5. Every time you display a slide the audience needs time to interpret it. Although you are familiar with the data, the audience may not be. Describe the abscissa, ordinate, units, and the legend for each curve. If the shape of a curve or some other feature is important, tell the audience what they should observe in order to grasp the point. They won’t have time to figure it out for themselves.
1. Hubbard, H.H. ‘‘Guidelines for the planning and preparation of illustrated technical talks,’’ J. Acoust. Soc. Am. 60, 995--998 (1976).
2. Young, R.W. ‘‘On presenting a technical paper,’’ J. Acoust. Soc. Am. 61, 1086--1087 (1977).
41. SUGGESTIONS FOR EFFECTIVE POSTER PRESENTATIONS
A board approximately 8 ft. wide x 4 ft. high will be provided for the display of each poster paper. Supplies will be available for attaching the poster material to the display boards. Each board will be marked with the board location number. Note that the board location number may not correspond with the abstract number. Authors should furnish, as part of their poster presentation, a sign giving the abstract number, paper title and author(s) name, in lettering approximately 1-1/2 inch high. Free-hand lettering with a felt pen is entirely adequate.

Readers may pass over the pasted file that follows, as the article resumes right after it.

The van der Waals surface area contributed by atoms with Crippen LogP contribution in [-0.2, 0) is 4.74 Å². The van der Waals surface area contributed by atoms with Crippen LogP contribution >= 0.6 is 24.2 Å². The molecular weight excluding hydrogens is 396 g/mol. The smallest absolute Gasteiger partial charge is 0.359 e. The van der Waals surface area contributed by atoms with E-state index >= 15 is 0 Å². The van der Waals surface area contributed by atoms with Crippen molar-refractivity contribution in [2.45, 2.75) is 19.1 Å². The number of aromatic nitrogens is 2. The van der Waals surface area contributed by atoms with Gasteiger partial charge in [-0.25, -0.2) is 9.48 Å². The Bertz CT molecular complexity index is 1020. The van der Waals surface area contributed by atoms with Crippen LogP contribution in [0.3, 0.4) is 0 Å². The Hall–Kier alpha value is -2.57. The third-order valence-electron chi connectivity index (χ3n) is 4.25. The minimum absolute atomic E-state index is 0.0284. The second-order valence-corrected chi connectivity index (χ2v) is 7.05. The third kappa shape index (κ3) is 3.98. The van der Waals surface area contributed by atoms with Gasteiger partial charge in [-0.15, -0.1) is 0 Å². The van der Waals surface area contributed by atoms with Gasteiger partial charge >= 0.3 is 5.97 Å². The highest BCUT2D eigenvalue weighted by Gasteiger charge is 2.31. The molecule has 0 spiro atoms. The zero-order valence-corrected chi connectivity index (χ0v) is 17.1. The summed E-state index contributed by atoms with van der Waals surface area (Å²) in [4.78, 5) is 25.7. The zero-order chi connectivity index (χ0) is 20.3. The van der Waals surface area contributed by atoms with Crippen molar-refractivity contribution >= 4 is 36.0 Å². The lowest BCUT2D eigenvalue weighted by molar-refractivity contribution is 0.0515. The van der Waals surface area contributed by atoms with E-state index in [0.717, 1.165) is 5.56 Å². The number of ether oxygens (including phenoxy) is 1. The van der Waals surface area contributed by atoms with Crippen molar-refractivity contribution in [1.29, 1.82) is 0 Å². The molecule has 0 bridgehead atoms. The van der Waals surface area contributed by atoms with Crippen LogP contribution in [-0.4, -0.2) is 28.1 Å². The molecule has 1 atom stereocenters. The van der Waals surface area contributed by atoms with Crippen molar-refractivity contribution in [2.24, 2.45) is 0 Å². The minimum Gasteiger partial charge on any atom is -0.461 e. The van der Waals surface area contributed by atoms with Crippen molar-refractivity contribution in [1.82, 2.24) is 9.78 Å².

A poster paper should be able to ‘‘stand alone,’’ that is, be understandable even if the author is not present to explain, discuss, and answer questions. This is highly desirable because the author may not be present for the entire time the poster papers are on display, and when the author is engaged in discussion with one person, others may want to study the display without interrupting an ongoing dialogue. To meet the ‘‘stand alone’’ criteria, it is suggested that authors consider the following elements for a poster. Each element can be arranged on one or more standard letter-size sheets. Where typing is needed, large font type is very effective. Careful hand lettering, at least 1/4 in. high, is also acceptable. Obviously, it may not be appropriate for any given paper to include all of the ‘‘elements’’ listed below. These are merely suggestions:
1. Objective, purpose, goal, etc.
2. Background information. Prior work.
3. Assumptions, etc.
4. Experimental arrangements, block diagram, sketch, photos, parameters.
5. Outline of the theoretical development.
6. Data, graphs, tables, etc.
Graphs and photographs should be a minimum of 8x10 inches. Figure captions are essential. Avoid glossy paper.
Display objects, such as transducer elements or materials, demonstration tapes, etc., are excellent supplements to a poster.